The invigorated Arabic and Persian textual traditions of the tenth to early thirteenth centuries have left us a small but important collection of descriptions of image-making, often framed within legends of painterly prowess. Images in these textual descriptions are durational, cumulative and oftenthough not exclusivelyproduced through competitive performances involving multiple artists. These medieval records of the image have often been absorbed into transhistorical theories of Islamicate image reception. However, I suggest that there is in fact a shift in the status of the image that takes place on the eve of the early modern period, prior to which we can trace a medieval fascination with image-making as process and performance that is equal toor even exceedsthe beholders share of witness and wonder at the painting as a completed artefact. Bringing together textual sources, the eight known manuscript images of the famous Nizami story of the Greek-Chinese painting competition, and objects that attest to other ontologies of the pre-modern image, this lecture goes looking for the ephemeral acts that constituted the medieval image in word and deed.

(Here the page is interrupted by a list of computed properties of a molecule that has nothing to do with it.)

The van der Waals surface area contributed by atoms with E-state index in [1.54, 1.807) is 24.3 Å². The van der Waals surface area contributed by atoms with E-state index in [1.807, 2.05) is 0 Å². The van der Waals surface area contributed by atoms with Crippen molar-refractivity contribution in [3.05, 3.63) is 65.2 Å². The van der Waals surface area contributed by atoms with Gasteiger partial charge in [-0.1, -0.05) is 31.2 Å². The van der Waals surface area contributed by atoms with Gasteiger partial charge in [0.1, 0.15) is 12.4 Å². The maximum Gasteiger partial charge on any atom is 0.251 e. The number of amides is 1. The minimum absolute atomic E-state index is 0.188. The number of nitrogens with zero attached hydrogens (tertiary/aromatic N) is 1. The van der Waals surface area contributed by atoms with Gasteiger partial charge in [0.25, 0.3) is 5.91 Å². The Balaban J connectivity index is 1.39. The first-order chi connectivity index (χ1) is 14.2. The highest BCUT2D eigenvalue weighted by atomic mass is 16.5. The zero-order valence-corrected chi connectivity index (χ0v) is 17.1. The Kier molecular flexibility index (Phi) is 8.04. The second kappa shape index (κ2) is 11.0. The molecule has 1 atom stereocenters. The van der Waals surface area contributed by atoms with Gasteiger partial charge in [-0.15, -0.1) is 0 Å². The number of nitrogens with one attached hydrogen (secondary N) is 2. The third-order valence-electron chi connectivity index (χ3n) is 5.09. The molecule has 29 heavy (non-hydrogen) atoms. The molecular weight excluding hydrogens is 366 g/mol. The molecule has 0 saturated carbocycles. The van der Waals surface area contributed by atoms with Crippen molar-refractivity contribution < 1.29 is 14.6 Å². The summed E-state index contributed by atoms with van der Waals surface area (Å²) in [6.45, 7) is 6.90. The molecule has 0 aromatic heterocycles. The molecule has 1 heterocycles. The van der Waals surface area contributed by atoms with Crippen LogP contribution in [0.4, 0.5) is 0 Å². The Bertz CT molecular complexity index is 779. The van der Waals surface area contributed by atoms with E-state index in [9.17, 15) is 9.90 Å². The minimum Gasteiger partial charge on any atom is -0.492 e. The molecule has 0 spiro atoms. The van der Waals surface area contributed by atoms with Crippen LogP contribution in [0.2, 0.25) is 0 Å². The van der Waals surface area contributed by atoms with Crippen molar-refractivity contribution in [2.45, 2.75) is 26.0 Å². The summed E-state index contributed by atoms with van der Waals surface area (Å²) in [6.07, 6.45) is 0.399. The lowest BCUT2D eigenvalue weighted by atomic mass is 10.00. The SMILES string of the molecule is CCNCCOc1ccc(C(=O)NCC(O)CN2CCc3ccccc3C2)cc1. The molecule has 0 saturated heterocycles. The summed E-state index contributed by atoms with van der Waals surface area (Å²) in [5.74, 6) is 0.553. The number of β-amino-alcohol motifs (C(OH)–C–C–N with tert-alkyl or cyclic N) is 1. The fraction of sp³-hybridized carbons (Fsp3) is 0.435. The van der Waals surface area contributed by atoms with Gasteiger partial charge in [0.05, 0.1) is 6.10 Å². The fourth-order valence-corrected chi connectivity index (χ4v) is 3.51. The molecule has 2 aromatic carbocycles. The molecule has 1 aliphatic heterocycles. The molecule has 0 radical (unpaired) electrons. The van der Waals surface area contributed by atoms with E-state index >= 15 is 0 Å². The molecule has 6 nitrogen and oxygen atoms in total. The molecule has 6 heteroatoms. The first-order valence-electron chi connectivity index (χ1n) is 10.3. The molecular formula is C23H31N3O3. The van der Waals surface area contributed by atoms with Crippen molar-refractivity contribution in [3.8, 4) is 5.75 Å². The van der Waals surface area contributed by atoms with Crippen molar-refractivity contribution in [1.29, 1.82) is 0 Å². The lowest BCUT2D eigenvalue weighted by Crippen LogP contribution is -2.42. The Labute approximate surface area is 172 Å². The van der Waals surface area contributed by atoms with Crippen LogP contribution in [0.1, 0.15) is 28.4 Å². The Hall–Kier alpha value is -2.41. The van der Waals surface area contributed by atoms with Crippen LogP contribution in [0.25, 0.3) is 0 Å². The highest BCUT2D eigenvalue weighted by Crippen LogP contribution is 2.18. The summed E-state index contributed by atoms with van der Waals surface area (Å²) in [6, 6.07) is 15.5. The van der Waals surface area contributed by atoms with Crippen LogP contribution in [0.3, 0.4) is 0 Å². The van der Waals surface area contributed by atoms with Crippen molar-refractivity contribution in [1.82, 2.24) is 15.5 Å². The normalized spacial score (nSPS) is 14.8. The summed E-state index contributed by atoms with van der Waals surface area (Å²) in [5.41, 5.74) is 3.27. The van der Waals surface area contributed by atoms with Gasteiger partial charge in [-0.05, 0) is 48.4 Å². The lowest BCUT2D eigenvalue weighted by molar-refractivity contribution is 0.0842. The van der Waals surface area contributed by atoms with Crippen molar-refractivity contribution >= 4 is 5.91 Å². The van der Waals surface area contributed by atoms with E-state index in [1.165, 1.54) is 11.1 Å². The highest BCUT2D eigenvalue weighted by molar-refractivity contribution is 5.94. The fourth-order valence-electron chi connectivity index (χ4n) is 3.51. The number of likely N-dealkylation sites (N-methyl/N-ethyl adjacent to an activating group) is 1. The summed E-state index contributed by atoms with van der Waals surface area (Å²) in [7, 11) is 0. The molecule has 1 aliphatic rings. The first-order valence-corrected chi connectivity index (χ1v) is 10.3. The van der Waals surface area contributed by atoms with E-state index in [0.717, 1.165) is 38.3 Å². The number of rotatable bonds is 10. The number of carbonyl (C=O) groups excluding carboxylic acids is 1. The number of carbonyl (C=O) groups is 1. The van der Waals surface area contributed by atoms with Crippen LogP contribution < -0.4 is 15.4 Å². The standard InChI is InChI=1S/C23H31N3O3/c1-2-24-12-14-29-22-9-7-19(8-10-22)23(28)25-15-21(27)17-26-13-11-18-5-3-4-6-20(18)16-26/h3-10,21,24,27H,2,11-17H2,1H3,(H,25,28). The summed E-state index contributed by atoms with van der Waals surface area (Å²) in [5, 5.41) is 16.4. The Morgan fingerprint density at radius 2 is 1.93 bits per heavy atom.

Margaret S. Graves is Associate Professor of Islamic art in the department of Art History at Indiana University. She received a PhD from the University of Edinburgh in 2010 for her research on the plastic arts of the medieval Islamic world, and her research has been supported by the Institute for Advanced Study in Princeton, the British Academy, the Barakat Trust, and the Arts and Humanities Research Council of the United Kingdom, amongst others. Her 2018 monograph Arts of Allusion: Object, Ornament and Architecture in Medieval Islam (Oxford University Press), won the International Center of Medieval Arts 2019 annual book prize and the Medieval Academy of Americas 2021 Karen Gould Prize.